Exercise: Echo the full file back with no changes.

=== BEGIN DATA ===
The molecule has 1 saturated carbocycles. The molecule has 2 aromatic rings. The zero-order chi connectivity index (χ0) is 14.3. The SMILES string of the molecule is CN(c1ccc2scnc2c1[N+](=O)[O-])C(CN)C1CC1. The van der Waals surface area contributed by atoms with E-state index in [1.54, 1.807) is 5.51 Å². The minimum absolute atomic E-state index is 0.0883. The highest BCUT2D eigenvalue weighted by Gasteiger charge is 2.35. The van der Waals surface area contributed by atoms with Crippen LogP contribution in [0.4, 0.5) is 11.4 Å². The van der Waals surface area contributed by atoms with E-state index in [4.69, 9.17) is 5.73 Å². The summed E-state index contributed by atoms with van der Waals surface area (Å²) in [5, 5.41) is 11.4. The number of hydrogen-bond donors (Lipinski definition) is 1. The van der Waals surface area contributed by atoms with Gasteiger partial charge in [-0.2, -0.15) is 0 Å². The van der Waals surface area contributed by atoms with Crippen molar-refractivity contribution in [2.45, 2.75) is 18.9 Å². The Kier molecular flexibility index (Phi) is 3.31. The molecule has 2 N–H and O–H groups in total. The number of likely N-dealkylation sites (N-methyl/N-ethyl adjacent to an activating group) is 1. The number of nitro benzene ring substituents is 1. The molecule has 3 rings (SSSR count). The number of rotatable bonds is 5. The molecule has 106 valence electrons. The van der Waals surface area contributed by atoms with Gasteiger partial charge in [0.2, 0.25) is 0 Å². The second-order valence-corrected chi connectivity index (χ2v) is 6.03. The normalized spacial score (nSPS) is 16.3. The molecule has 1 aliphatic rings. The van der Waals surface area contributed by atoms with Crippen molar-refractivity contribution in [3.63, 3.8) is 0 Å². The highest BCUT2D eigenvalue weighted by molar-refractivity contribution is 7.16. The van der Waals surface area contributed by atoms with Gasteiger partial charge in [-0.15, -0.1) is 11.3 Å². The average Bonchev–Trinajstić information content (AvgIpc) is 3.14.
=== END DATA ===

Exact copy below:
The molecule has 1 saturated carbocycles. The molecule has 2 aromatic rings. The zero-order chi connectivity index (χ0) is 14.3. The SMILES string of the molecule is CN(c1ccc2scnc2c1[N+](=O)[O-])C(CN)C1CC1. The van der Waals surface area contributed by atoms with E-state index in [1.54, 1.807) is 5.51 Å². The minimum absolute atomic E-state index is 0.0883. The highest BCUT2D eigenvalue weighted by Gasteiger charge is 2.35. The van der Waals surface area contributed by atoms with Crippen LogP contribution in [0.4, 0.5) is 11.4 Å². The van der Waals surface area contributed by atoms with E-state index in [4.69, 9.17) is 5.73 Å². The summed E-state index contributed by atoms with van der Waals surface area (Å²) in [5, 5.41) is 11.4. The number of hydrogen-bond donors (Lipinski definition) is 1. The van der Waals surface area contributed by atoms with Gasteiger partial charge in [-0.2, -0.15) is 0 Å². The van der Waals surface area contributed by atoms with Crippen molar-refractivity contribution in [2.45, 2.75) is 18.9 Å². The Kier molecular flexibility index (Phi) is 3.31. The molecule has 2 N–H and O–H groups in total. The number of likely N-dealkylation sites (N-methyl/N-ethyl adjacent to an activating group) is 1. The number of nitro benzene ring substituents is 1. The molecule has 3 rings (SSSR count). The number of rotatable bonds is 5. The molecule has 106 valence electrons. The van der Waals surface area contributed by atoms with Gasteiger partial charge in [0.2, 0.25) is 0 Å². The second-order valence-corrected chi connectivity index (χ2v) is 6.03. The normalized spacial score (nSPS) is 16.3. The molecule has 1 aliphatic rings. The van der Waals surface area contributed by atoms with Crippen molar-refractivity contribution in [3.63, 3.8) is 0 Å². The highest BCUT2D eigenvalue weighted by molar-refractivity contribution is 7.16. The van der Waals surface area contributed by atoms with Gasteiger partial charge in [-0.15, -0.1) is 11.3 Å². The average Bonchev–Trinajstić information content (AvgIpc) is 3.14.